In Memory of Patrick D. McDonald and Recent Advances in Solid-Phase Extraction Symposium

One of the pioneers in the development of solid-phase extraction (SPE), Patrick D. McDonald, passed in August 2017. Dr. McDonald (Figure 1) was hired by Waters and Associates in 1974, initially to develop preparative liquid chromatography (LC) instruments. Later, he was charged to “find new, faster, more convenient ways to perform traditional sample preparation operations (11).” While others have used adsorbents in sample clean‑up procedures, his team went from proposing the use of LC technology in a June 1977 internal memo to shipping the first “Sample Enrichment and Purification” (SEP-PAK) product in January 1978. SEP-PAK featured a heat-shrinkable polyethylene body, triaxial compression technology, and preparative LC C18-silica particles. Figure 2 shows the cover of the original February 1978 marketing brochure for SEP-PAK cartridges. Note that these questions concerning the cost, time, and interferences of sample preparation still resonate today, though it is hoped that sample preparation advances have significantly improved over the decades and the current situation reflects the simultaneous advances in analysis techniques! As SEP‑PAK cartridges became accepted and other manufacturers developed other approaches, J.T. Baker’s term, solid‑phase extraction (SPE), came to represent the technique.


McDonald also edited Waters’ “Solid‑Phase Extraction Applications Guide and Bibliography.” By the sixth edition in 1995, over 3000 applications were compiled. In 1996, he and his team developed and patented the Water’s Oasis HLB copolymer (12). This sorbent is a hydrophilic-lipophilic balance copolymer. The water-wettable sorbent retains analytes over a wide polarity range and is stable from pH 1–14.

In memory of McDonald, a symposium on recent advances in SPE was held at the 256th National Meeting of the American Chemistry Society at Boston, USA, in August, organized by Tom Walter, a Corporate Fellow at Waters and former associate of McDonald. The nine invited oral presentations, listed in Table 2, can be considered an assessment of the current state of the field. In particular, small-scale biological samples, matrix removal, and magnetic sorbent particles are all driving present research in SPE. This column and peer-reviewed analytical chemistry journals review the current state of SPE periodically.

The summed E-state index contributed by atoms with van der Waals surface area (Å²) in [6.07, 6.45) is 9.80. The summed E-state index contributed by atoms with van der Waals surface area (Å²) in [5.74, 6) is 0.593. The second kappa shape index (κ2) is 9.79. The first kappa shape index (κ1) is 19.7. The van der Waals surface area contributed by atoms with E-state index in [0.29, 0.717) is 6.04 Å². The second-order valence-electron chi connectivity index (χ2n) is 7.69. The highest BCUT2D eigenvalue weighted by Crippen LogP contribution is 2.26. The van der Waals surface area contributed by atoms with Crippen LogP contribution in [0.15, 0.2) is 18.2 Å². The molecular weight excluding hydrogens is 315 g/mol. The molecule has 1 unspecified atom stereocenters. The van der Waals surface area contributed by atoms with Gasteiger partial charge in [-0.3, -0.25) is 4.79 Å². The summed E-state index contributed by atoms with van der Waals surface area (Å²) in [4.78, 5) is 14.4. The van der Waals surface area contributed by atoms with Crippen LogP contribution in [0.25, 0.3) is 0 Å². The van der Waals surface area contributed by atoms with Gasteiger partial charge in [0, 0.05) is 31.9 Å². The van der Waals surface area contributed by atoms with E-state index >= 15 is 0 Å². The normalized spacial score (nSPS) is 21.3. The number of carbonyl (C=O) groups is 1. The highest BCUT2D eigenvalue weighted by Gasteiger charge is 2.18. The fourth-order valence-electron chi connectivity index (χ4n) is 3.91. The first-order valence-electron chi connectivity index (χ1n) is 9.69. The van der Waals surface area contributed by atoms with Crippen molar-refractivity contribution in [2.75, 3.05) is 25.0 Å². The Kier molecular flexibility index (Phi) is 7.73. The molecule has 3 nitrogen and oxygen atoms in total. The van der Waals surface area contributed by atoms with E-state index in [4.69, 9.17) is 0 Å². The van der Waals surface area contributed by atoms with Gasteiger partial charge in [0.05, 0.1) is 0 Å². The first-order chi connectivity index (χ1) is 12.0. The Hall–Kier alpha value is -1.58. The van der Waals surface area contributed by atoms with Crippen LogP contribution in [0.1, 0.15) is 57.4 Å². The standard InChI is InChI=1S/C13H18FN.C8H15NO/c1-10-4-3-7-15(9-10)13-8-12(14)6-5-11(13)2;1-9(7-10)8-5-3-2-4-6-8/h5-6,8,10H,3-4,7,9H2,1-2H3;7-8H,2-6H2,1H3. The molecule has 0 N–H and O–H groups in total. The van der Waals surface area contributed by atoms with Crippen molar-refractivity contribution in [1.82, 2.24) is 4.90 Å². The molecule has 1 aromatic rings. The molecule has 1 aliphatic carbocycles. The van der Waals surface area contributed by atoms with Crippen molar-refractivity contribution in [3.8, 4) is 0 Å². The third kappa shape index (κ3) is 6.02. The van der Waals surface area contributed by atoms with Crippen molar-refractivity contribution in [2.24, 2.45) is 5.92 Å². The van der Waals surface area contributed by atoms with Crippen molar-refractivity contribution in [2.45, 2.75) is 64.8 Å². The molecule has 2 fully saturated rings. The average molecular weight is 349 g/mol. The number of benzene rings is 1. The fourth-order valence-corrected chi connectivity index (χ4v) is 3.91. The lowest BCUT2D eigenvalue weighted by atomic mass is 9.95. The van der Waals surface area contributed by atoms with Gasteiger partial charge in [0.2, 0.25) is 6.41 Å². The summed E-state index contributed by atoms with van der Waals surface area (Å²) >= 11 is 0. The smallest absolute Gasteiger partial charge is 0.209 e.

Views on Future Developments in Sample Preparation

Last spring, our sister publication, The Column, featured an interview conducted by editors of LCGC with panellists from companies that exhibited at Analytica 2018 (13). The topic was to assess the trends and developments in the chromatography sector. Specifically, representatives from Biotage (Paul Roberts), CEM (Alicia Stell), Eprep (Peter Dawes), Gerstel (Oliver Lerch), Phenomenex (Matt Brusius), and UCT (Danielle Mackowsky) were asked their opinions on emerging sample preparation trends, important recent developments, obstacles to continued sample preparation developments, and the biggest accomplishments in the past year. While each of the six panellists provided perspectives from their viewpoint, common threads centred on development of faster and higher throughput techniques, automation, and accommodation of smaller samples. Since this interview is freely available on-line (http://www.chromatographyonline.com/trends-and-developments), the reader is invited to peruse this article.